The idea of model United Nations is relatively new among Vietnamese youth. There has been an increasing number of such conferences, including invitational ones such as UNISMUN, SAIMUN and many other non-invitational ones. These conferences are often organised by schools or student-led organizations with varying scale and exclusivity. One of the most inclusive model United Nations conferences in the country is Vietnam National Model United Nations (VNMUN), open to not only Vietnamese in all parts of the country but also international students studying around the world.
United Arab EmiratesEdit
Lagos Model United Nations is one of Africa's pioneer MUN Conferences. Set in Lagos, it is the largest MUN Conference in West Africa, and attracts over 400 delegates each year. The Conference is hosted by the Faculty of Law, University of Lagos and simulates up to 10 committees of the United Nations annually. The Conference began in 2016, due to the desire of the founders to organize a conference in Nigeria, after participating in several Model United Nations conferences worldwide including National Model United Nations and Rome Model United Nations.
Beyond the simulation of committees, the Conference offers other activities for delegates such as the Sustainable Development Goals (SDG) Workshop and the Idea Fair. The SDG Workshop is a platform for SDG experts to share their experiences with the delegates, while the Idea Fair is an opportunity for young innovators working on different SDGs to win a cash grant.
Conferences in Tunisia are mostly found in Tunis and they are usually sponsored by the Tunisian International Model United Nations (TIMUN). The most famous conference in Tunisia is the "Grande Simulation annuelle du TIMUN" in Tunis, which host more than 300 delegates. These conferences are usually hosted by the biggest national universities. Since the 6th edition, the "Grande Simulation annuelle" is under the patronage of the Tunisian Minister of Foreign Affairs and welcomes Tunisian ministers and diplomats.
The other conferences in Africa include NIAMUN in Marrakech. Established in August 2012 by a coalition of North African youths, NAIMUN is the largest student-run model United Nations conference in Africa and the Middle East, with 4 sub-branches in Morocco, Tunisia, Algeria and Egypt. It trains and encourages young people to address pressing global issues and engages them in resolving global problems. NAIMUN is a non-profit organization which provides an equal opportunity for all youth to actively participate in an open debate. JoMUN in Johannesburg, and IMIRAMUN in Windhoek took place in Benin, in Cotonou. The first edition of Algeria Model United Nations was held in December 2014.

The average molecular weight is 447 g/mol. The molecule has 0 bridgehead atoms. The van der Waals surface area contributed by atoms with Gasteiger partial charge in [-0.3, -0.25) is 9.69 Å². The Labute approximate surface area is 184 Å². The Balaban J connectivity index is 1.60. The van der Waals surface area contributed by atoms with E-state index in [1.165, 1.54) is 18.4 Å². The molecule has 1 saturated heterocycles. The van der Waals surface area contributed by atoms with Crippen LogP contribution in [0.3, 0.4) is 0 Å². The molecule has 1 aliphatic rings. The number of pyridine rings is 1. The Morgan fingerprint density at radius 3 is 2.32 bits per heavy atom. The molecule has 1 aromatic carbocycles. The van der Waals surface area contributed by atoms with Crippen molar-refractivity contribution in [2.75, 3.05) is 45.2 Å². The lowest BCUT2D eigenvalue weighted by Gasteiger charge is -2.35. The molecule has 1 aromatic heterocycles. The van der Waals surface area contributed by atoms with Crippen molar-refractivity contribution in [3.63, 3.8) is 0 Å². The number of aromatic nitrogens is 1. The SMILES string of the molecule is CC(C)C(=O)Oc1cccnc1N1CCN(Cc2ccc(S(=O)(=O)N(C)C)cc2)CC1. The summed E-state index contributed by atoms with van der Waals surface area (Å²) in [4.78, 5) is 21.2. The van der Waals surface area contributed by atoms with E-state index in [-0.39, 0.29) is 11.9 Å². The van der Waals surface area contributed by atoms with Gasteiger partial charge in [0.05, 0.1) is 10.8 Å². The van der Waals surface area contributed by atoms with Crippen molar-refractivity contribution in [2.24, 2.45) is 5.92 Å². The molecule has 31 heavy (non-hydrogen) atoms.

The Americas Model United Nations (AMUN ) was the first MUN Conference to be held in Latin America, accomplishing 21 years of history in 2018 with the edition Bring Walls Down, Build Up Connections. The event official language of the conference is English, which has enabled AMUN to receive students from various countries worldwide. The committees vary with each edition of the project, as well as its themes addressed, among which are international security, cooperation, human rights, democracy and transnational crimes. Among the cultural activities, there is a tour around Brasília, the city hosting the event, and the Nations Fair, in which the peculiarities and customs of each country are shown by the participants representing them on the Conference.
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At university level, model United Nations started in Peru in 2006 with the United Nations Studies Circle (CENU), a college team from the University of Lima founded to compete at Harvard National Model United Nations. This team would evolution into a full-scale organization, the Peruvian Association for the Study of the United Nations (AENU Peru for its Spanish acronym), a non-for-profit NGO charged with task of promoting MUN in Peru and creating Peru's first "National Delegation", thus creating the Peruvian Universities Debate Team (PU). Starting their new trademark since 2011, PU's has garnered the Best Large Delegation award at Harvard World Model United Nations 2014 held in Brussels, Belgium, and the Best Large Delegation award at Harvard National Model United Nations - Latin America 2017, held in Lima, Peru.
At high school level, MUN has been a popular extracurricular activity since 2012, with the first high school conference Lima Model United Nations (LiMUN) 2012, followed by Villa Maria Model United Nations (VMMUN) 2015, Newton Model United Nations (NewMUN) 2015, and Carmelitas Model United Nations 2015, being the latter school the host for the first Ivy League Model United Nations Conference Peru (ILMUNC 2016). Each school delegation hosts its own conference, including Lima, Cusco, Arequipa and Piura.